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Web analytics and usability

by Toby Biddle

Statistics are always problematic (or a great deal of fun) if you are not sure in what way they should be analysed and how they can assist in the continuous improvement of your digital offering. Starting this month we'll be running some articles focusing on what your website statistics could and should be doing for your business. This article looks at how you can start approaching the use of your website statistics to add greater value to your organisation as a whole (which never hurts when you're looking for budget).

Whether you're running the latest measurement software from Nielsen Net Ratings, or a simply click counter on your home page, it is crucial that your website statistics are an integral part of your continuous improvement process. At a basic level your stats will tell you how many visitors are visiting your website and how many people are achieving their goals (and your business goals), whether finding information or purchasing something from the site. At a more sophisticated level your website data provides comprehensive, real time feedback as to what is, and isn't working on your website.

When we analyse web statistics for our clients our goal is to determine direct actions for improvement based on the data you have collected and perhaps more importantly to measure the direct impact these improvements have on your website once implemented. The application of appropriate statistical analysis drastically reduces the guesswork in the improvement process of your website.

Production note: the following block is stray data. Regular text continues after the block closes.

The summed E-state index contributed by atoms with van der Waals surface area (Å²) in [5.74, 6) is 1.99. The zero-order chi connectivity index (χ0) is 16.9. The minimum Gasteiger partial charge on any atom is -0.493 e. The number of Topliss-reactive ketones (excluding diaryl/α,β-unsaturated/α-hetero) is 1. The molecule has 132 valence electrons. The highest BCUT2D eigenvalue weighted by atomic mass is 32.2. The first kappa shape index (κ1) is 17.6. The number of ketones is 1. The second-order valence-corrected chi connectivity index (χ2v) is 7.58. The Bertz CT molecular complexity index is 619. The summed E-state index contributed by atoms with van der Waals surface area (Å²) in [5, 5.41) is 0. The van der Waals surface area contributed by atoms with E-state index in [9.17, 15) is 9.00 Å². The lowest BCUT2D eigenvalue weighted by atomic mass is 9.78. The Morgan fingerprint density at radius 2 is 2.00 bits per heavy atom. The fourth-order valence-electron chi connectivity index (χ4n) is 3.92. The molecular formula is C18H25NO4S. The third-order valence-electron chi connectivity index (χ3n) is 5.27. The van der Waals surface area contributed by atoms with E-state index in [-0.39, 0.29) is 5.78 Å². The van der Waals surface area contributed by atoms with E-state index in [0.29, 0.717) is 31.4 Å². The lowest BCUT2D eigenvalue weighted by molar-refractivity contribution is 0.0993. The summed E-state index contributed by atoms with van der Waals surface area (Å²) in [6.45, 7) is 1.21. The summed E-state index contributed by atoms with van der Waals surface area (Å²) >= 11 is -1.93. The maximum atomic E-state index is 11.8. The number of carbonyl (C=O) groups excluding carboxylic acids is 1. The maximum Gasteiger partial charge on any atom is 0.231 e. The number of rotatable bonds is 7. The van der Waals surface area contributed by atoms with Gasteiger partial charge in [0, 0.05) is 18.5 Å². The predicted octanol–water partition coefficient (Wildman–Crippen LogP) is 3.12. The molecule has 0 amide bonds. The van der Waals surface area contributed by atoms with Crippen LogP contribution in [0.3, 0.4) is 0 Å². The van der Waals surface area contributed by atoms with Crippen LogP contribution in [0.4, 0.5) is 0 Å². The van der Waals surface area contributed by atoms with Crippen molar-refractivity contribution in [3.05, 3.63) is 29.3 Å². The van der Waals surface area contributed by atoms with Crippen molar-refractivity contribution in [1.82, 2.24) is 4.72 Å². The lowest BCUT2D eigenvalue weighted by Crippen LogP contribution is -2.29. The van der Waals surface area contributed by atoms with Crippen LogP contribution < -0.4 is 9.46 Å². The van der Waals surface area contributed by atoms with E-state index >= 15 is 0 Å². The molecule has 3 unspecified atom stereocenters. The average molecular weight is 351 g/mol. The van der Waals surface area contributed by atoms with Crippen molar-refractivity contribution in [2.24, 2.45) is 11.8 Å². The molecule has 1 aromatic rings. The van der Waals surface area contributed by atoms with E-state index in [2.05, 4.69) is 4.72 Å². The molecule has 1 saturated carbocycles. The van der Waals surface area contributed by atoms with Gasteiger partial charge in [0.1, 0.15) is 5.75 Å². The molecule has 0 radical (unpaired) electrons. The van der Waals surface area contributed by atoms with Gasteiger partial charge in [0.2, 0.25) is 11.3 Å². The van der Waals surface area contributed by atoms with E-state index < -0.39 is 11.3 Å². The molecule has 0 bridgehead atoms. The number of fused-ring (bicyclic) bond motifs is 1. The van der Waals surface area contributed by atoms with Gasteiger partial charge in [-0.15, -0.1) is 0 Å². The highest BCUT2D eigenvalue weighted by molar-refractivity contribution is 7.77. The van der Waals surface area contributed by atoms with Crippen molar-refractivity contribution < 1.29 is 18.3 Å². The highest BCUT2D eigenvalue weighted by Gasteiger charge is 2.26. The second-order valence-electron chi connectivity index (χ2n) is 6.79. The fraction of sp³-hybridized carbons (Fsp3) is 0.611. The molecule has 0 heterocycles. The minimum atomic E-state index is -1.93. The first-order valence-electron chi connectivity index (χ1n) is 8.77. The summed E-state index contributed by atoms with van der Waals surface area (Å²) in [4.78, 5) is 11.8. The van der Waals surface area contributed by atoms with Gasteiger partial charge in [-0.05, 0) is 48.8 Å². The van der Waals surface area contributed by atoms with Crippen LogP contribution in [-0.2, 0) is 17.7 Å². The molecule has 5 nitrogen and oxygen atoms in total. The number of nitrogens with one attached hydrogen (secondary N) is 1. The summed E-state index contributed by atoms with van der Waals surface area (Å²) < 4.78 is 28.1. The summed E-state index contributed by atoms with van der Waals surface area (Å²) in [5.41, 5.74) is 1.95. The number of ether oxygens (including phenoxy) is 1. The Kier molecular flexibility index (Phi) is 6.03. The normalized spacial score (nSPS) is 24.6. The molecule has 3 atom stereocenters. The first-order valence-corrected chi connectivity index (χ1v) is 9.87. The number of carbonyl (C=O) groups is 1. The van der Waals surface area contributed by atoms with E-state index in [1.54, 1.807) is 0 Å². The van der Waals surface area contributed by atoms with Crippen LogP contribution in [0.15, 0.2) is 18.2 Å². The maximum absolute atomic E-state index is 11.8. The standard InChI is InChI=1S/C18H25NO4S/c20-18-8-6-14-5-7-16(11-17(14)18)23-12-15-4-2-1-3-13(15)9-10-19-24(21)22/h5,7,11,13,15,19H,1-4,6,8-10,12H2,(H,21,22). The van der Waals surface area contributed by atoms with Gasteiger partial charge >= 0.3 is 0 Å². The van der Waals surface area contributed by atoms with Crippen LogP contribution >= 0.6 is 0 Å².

Statistics looked at in isolation will give you simple metrics such as number of visitors to your home page or the number of sales you've made. This may be all the information you need to get web budget approved, in which case there is no need for more sophisticated analysis. The problem of course comes when you need to explain why visitors aren't translating into customers or why your fantastic new digital help centre isn't reducing the burden of the organisation's call centre.

These types of scenarios can be addressed in two different ways.

1. Reactive Site Management

* The Customer Service Centre complains that too many customers are still calling to get mailed forms that are on the website.

* You check the statistics and see that 75% of visitors are coming to the home page, searching forms and then closing their browser.

* You try the search yourself and realise forms aren't coming up high enough in the search results.

* You optimise the forms page and voila! - more people download the forms reducing the call centre burden.

2. Proactive Site Management

* You approach a business unit to see where they are most in need of digital support, and you analyse the Customer Relationship Management (CRM) data together with the website statistics to agree on some common goals.

* You decide together that the majority of customer calls are about needing to be mailed forms.

* You suggest that the Customer Service Centre build a question into their calls establishing that customers would be happy to download the forms from the website.

* You optimise the forms section in search, promote it on the site AND via the Customer Service Centre.

* You measure the website statistics in conjunction with the CRM statistics and can now show a direct correlation between the reduction in the volume of calls (and cost of postage) and the increase in traffic to the forms on the website.

While the result might be similar the impact is vastly different. As the owner of the website you've moved from being seen as just a cost centre to actually impacting on the business' bottom line.

Our Usability Insurance clients are finding that this ongoing process of measuring site traffic and visitor behaviour and assessing continuous improvement is much more powerful than reacting to a series of single issues. More importantly, when it comes to reporting time you have a suite of information demonstrating where and how you've added value through proactive web management rather than simply listing changes you've made to satisfy individual requests. Using statistics in this integrated fashion, rather than a simple measure of traffic, is ultimately more powerful for the whole organisation.

Saturday, Jan 13th, 2007